Some of you may have seen the #IronVizEurope grand final, where trapezium tile maps (Neil Richards labeled them this way and I quite liked it) for Europe played a significant part in my winning viz on the Big Mac Index.
I had seen a trapezium map only once before in this cool viz by Heidi Kalbe:
While Heidi uses trapezium shapes in a grid, I wanted to use polygon data due to the special #IronViz situation, having no time to figure out the right size of the shapes to make the distances between the shapes look really accurate. With a polygon map I would be able to just bring in the data, set a border and go for it.
To build a polygon map there are many blog posts and tutorials around explaining how to do it. I personally watched this tutorial from the Tableau website. Basically you just need X,Y-coordinates and a point order to tell Tableau in which order to connect these coordinates.
To build my map I first sketched it in Powerpoint:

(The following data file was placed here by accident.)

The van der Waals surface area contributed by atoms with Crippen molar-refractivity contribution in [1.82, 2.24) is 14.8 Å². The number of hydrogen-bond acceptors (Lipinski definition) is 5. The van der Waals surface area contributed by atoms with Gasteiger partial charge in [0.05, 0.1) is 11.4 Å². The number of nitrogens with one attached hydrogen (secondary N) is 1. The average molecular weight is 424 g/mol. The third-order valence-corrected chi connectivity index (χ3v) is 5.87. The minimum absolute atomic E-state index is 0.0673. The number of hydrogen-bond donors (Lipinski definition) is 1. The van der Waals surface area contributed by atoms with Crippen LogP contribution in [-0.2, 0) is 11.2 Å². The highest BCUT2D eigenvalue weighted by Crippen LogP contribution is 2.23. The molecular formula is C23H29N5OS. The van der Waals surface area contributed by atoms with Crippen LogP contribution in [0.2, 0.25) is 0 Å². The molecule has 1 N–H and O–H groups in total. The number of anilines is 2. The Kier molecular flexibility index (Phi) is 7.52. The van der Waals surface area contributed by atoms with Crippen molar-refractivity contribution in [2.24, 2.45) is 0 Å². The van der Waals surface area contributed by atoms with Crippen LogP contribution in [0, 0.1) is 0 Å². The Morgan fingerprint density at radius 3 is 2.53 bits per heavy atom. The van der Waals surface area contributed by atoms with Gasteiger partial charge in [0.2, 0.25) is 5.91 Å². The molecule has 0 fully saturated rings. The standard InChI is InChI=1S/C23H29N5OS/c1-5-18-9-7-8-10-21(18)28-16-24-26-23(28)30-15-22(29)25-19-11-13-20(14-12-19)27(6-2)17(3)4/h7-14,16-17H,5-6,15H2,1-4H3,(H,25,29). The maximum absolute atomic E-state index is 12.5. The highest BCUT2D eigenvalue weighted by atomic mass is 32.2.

Then I needed just a little bit of geometry. I built my trapezes out of three equilateral triangles what allowed me to calculate the coordinates of my trapezes in excel very easily:
- An equilateral triangle has all sides the same length. The altitude of the triangle can be calculated as shown below.
- Taking three of them looks like this…
- …resulting in these exemplary coordinates:
To get all the coordinates I just lay a grid on top of my sketch. So I was able to calculate all the coordinates for any given l.
The rest is just bringing the data to Tableau and creating the viz:
After some formatting it looked like this in my viz (Interactive version on Tableau Public):
Feel free to use my Europe trapezium tile map to create own ones and bring it to the next level! You can find the data here: Data Europe Trapezium Tile Map.